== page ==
[0008] This group also includes a version wherein the examination subject only has to be subjected to radiation once, and wherein the radiation—after passing through the examination subject and after registration with a first detector medium—is energy-dependently filtered and is then also acquired by a second detector medium (one-shot energy subtraction). Such methods, for example, are disclosed by U.S. Pat. Nos. 4,526,862 and 5,028,037.

[0009] According to U.S. Pat. No. 4,526,862, two intensifier layers that may have materials that are different from one another are provided, with respective photographic films as image storage unit being allocated to these layers. The foremost intensifier layer acts as an energy-dependent filter for the back intensifier layer. Due to the need to distinguish between high-energy information and low-energy information, the readout of the double film pack by means of optical scanning requires the introduction of coding grids into the intensifier layer/film system. This is a disadvantage, as is the fact that the photographic film must be developed first before the readout.

[0010] According to U.S. Pat. No. 5,038,037, two storage and stimulatable luminophore layers are present that are separated from one another by an energy-dependent filter, which may be copper-based. The luminophore layers can be directly read out by optical scanning.

[0011] The second group of subtraction methods represents quasi “time subtraction methods”. A contrast agent is administered to the examination subject. Images with and without contrast agent are registered and subtracted from one another.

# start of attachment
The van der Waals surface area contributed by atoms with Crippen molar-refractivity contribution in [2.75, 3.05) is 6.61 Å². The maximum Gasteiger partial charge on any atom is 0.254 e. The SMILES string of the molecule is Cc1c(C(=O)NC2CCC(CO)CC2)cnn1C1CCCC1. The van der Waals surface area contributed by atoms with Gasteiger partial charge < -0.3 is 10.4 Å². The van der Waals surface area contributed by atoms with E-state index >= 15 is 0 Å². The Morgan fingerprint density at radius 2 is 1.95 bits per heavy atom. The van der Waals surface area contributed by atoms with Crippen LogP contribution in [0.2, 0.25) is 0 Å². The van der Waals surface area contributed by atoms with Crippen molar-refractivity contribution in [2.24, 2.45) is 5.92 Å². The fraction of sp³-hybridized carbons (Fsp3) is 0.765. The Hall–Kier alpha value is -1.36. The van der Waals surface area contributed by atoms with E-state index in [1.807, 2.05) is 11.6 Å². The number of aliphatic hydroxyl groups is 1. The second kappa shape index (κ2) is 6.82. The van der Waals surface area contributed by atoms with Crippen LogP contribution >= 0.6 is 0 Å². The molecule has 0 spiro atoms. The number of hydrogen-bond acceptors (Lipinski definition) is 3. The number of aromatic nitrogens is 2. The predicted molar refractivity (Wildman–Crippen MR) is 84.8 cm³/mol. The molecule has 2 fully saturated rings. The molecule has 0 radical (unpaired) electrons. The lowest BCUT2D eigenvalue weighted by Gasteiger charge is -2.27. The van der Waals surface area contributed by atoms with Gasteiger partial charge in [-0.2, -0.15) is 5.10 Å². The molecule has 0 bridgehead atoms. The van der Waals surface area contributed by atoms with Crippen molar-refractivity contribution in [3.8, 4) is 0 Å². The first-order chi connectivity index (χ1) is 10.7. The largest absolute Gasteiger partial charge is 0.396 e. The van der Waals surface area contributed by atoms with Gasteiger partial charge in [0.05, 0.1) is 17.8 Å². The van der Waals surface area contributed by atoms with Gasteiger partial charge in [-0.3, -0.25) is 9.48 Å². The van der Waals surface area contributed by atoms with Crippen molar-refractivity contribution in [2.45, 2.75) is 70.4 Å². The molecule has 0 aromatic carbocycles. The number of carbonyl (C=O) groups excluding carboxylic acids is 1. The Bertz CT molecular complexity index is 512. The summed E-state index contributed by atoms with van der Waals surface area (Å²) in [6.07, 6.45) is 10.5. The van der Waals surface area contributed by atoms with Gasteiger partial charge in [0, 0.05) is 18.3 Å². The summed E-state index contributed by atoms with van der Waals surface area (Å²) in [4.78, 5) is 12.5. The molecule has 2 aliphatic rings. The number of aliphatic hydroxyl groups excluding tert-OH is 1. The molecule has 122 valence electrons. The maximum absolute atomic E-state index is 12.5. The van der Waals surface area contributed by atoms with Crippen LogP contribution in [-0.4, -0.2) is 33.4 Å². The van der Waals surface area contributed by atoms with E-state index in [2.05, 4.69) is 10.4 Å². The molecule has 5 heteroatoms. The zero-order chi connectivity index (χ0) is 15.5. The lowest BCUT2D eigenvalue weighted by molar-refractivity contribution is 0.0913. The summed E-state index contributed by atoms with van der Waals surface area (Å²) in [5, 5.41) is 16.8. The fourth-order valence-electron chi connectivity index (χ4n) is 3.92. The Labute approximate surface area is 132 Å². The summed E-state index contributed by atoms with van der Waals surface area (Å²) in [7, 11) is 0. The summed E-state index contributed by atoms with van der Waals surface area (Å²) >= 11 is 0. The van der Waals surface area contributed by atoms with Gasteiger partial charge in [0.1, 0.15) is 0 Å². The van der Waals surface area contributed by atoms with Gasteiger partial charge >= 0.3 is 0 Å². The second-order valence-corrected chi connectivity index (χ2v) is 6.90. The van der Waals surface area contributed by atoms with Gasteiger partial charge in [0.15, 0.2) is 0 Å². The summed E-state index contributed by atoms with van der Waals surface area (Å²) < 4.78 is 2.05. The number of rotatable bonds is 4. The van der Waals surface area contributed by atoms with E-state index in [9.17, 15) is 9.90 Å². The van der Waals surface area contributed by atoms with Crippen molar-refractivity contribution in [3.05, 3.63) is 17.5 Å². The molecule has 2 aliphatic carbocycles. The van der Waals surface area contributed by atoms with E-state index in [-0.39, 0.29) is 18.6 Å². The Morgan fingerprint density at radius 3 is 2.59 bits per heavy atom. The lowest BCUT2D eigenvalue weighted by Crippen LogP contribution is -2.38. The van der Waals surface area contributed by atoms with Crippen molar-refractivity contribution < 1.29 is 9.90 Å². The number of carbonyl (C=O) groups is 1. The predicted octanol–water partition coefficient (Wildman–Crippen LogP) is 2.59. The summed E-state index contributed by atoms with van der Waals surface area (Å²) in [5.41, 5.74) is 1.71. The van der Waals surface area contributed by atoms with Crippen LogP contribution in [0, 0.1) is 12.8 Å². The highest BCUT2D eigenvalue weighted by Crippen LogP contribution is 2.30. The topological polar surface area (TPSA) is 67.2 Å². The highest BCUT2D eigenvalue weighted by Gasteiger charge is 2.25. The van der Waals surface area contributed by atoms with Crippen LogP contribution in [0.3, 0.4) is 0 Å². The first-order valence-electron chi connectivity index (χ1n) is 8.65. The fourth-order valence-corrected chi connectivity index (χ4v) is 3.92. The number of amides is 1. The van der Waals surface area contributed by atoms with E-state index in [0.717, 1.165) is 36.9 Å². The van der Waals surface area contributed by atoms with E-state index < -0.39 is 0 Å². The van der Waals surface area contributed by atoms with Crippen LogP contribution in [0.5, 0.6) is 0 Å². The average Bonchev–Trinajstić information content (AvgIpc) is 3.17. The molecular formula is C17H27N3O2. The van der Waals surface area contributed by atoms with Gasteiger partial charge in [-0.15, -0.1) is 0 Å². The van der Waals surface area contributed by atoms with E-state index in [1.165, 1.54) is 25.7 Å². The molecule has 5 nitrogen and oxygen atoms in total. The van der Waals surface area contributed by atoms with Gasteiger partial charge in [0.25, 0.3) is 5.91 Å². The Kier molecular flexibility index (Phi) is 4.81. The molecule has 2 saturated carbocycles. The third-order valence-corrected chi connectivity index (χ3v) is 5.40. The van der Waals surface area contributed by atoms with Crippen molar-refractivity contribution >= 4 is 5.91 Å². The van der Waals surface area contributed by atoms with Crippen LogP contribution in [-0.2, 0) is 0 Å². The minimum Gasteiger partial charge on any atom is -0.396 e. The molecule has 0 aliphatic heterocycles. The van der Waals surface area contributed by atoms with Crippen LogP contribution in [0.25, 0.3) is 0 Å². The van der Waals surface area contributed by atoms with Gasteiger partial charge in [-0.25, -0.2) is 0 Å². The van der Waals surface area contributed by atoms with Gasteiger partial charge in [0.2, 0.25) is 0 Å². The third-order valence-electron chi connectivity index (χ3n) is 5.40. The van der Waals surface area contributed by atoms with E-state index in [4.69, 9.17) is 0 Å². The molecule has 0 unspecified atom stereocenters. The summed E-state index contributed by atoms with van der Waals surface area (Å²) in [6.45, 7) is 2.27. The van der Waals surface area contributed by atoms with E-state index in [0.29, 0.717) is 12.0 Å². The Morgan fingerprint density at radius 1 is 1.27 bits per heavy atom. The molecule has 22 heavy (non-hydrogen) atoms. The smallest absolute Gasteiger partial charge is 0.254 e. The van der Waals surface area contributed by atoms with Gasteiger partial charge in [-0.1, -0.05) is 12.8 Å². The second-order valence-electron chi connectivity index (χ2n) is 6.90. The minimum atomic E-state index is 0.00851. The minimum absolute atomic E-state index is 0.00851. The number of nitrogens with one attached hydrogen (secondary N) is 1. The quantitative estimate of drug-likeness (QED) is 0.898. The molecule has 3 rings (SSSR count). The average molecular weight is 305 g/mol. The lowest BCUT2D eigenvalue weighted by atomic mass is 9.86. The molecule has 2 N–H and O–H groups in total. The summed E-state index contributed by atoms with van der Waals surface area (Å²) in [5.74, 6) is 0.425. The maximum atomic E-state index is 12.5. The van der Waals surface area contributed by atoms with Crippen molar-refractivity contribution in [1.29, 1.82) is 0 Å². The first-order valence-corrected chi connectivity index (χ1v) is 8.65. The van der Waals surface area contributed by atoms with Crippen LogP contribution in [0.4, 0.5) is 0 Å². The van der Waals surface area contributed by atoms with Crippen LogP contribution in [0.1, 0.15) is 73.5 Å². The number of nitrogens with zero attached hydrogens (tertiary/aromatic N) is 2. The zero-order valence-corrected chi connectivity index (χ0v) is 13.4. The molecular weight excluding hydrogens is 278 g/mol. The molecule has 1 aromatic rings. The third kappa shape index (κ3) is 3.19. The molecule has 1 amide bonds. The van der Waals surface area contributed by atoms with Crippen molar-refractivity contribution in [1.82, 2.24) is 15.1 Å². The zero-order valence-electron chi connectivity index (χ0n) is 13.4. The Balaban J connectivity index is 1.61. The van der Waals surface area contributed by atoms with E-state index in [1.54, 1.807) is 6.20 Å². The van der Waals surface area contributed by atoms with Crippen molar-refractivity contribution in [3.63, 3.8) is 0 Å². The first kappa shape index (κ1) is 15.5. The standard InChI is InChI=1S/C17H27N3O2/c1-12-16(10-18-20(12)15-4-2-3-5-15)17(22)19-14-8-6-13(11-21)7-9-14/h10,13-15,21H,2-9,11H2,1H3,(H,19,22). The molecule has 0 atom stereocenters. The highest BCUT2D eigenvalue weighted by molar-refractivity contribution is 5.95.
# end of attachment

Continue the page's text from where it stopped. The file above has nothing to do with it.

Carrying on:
[0012] The second group also includes (digital) subtraction angiography. This is an x-ray-diagnostic method with which, for example, vessel images can be displayed isolated. The book by Heinz Morneburg bearing the title “Bildgebende Systeme für die medizinische Diagnostik”, 3rd edition, 1995, Publicis MCD Verlag, pages 350 ff, discloses that two exposures be successively made of the same location with a time interval between the exposures. The patient is injected with a contrast agent. The first exposure, what is referred to as the mask image, is registered without contrast agent in the target area; a second exposure, referred to as the fill image is registered with vessels filled with contrast agent. The two images are subtracted from one another, and congruent image parts of disturbing, high-contrast image details such as, for example, bones or soft parts, are eliminated, so that the blood vessel filled with contrast agent can be separated therefrom, and thus displayed better.